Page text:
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A national shortage of speech and language therapists is putting considerable pressure on services. The Royal College of Speech and Language Therapists (RCLPT) estimates that there are 2.5 million people in the UK who need the help of their members. But with only 14,000 qualified speech and language therapists currently practising in England, and demand increasing, there are inevitable delays in accessing therapy for many clients, particularly children.

This is not a new problem. A 2002 review by the Scottish Executive called for initiatives to tackle the shortage of trained speech and language therapists, and a 2007-8 survey by the National Deaf Children's Society (NDCS) found that 12% of parents surveyed felt that their child was not receiving any support because of a lack of speech and language therapy services. It's also a problem that's not confined to the UK. Several other countries, including New Zealand, have experienced an acute shortage of qualified practitioners for some years. In the USA, some states have resorted to virtual therapy sessions via Skype as a solution for those with mild to moderate speech and language issues.

So, what are the root causes of the shortage? Recruitment and retention of qualified speech and language therapists is clearly an issue. But it's also a matter of increased demand. People are living longer, many with issues which affect speech, such as dementia or stroke. Conditions such as autism and learning difficulties are more widely recognised and treated, while improvements in neo-natal care have improved survival rates in children with developmental problems, such as cerebral palsy.

Independent agencies, such as Speak Easy London, are filling gaps in speech and language therapy provision, but only for those who can afford their services. The simple answer is to recruit more therapists to work in the NHS. However, as with any highly skilled vocation, that's easier said than done.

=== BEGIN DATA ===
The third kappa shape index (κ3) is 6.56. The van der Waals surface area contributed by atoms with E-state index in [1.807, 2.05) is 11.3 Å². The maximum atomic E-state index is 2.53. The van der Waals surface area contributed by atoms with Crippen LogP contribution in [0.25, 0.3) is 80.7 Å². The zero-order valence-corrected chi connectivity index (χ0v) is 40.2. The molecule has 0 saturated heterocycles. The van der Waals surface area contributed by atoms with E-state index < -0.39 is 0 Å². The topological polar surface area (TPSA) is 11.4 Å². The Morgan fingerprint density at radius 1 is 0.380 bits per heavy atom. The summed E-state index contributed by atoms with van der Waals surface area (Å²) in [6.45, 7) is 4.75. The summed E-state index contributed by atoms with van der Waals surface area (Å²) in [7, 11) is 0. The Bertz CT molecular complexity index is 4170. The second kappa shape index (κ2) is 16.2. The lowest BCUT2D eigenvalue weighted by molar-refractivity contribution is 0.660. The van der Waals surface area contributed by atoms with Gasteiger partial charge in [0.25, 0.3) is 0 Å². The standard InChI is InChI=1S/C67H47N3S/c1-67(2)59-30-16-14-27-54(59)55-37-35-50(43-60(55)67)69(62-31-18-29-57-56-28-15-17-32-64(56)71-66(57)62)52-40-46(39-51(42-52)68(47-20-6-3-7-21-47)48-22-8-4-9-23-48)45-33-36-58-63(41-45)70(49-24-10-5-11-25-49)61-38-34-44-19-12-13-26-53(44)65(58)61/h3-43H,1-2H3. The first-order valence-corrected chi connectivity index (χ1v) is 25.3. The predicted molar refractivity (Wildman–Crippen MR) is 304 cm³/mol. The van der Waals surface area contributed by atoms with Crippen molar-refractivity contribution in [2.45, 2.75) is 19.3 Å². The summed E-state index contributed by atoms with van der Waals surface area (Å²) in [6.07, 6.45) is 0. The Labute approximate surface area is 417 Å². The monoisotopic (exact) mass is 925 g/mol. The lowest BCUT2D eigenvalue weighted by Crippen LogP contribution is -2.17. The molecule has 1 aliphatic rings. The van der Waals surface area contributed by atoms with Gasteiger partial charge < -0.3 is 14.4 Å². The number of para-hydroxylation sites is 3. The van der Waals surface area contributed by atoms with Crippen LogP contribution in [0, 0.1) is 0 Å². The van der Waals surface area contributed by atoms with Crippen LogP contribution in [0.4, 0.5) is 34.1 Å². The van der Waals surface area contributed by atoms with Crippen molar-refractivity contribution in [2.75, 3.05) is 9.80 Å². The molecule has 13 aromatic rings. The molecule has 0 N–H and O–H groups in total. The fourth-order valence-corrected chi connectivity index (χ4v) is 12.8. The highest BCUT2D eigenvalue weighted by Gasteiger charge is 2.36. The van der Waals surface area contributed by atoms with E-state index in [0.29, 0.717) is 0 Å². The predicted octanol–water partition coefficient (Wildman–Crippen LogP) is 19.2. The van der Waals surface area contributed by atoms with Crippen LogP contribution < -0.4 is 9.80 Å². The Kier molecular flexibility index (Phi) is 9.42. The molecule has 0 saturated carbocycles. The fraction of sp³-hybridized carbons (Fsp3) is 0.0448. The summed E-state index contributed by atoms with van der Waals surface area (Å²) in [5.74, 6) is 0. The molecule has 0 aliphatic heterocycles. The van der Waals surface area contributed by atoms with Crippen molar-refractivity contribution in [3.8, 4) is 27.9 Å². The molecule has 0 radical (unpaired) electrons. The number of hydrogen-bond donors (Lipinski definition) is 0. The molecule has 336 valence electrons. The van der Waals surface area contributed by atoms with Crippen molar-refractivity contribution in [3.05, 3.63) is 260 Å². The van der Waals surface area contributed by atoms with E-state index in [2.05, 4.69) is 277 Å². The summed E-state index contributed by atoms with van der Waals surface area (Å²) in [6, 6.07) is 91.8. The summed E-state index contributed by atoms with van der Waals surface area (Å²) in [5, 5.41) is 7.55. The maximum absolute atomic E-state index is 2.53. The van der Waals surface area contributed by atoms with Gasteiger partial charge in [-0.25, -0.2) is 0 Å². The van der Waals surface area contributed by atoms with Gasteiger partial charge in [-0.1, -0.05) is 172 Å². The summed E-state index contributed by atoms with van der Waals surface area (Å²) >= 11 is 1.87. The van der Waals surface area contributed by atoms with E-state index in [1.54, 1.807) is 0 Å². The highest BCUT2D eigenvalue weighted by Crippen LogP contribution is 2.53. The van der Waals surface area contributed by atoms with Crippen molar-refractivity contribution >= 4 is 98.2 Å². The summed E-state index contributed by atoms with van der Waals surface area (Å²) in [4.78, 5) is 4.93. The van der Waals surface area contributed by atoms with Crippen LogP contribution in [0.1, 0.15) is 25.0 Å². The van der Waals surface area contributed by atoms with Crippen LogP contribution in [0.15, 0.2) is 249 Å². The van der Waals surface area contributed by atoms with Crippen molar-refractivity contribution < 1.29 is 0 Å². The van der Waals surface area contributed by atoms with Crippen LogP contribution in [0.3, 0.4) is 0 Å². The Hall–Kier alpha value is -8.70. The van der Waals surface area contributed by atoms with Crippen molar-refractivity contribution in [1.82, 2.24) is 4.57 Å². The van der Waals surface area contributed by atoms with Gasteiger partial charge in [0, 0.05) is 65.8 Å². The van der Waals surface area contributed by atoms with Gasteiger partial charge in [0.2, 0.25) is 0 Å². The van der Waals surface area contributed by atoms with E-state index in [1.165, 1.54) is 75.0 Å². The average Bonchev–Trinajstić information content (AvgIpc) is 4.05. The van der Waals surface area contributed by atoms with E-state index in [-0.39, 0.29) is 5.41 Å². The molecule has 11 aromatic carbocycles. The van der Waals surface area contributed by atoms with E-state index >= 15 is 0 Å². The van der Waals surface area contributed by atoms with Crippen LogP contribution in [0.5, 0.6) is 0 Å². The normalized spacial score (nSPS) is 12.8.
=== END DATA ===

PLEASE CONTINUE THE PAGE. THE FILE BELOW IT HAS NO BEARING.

Thinking of a career in speech and language therapy? Take a look at the Royal College of Speech and Language Therapists' undergraduate guide

If you are looking for a new speech and language therapist job, register with Sanctuary and view our latest vacancies
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Maira Imran, 22 August 2015, 09:38 PM
Hi there,

Enjoyed reading your blog, it was very useful! Just a quick question, do you think there will be more opportunities in the NHS with the demand? Will Speech and language therapy become as competitive as nursing?

I hope my question made sense. Hope to hear from you soon!

Kind regards,

Maira Imran
Lee Emmett , 24 August 2015, 04:11 PM
Hi Maira,
Glad to hear you found my blog useful. It’s a good question and I’m hopeful we will see more opportunities, particularly with the government’s support of the NHS’ five year plan. This includes giving more power to local areas in the planning of health and social care services specific to their need, of which SLTs should see more opportunities to get involved in. The health reforms will hopefully be a big step forward for allied health professions. That being said, it is difficult for those entering the speech and language therapy profession – degrees are less accessible than the likes of nursing and it’s difficult for students to find placements. But as with all professions, there are specialist areas that are receiving greater demand and therefore jobs opportunities. For speech and language therapists this tends to fall within adults and older people services. If a SLT has Dysphagia experience, then they will have numerous job offers. We are also seeing an increase in demand within services for adults who have learning disabilities.
Hope this helps.
Kind regards,
Lee
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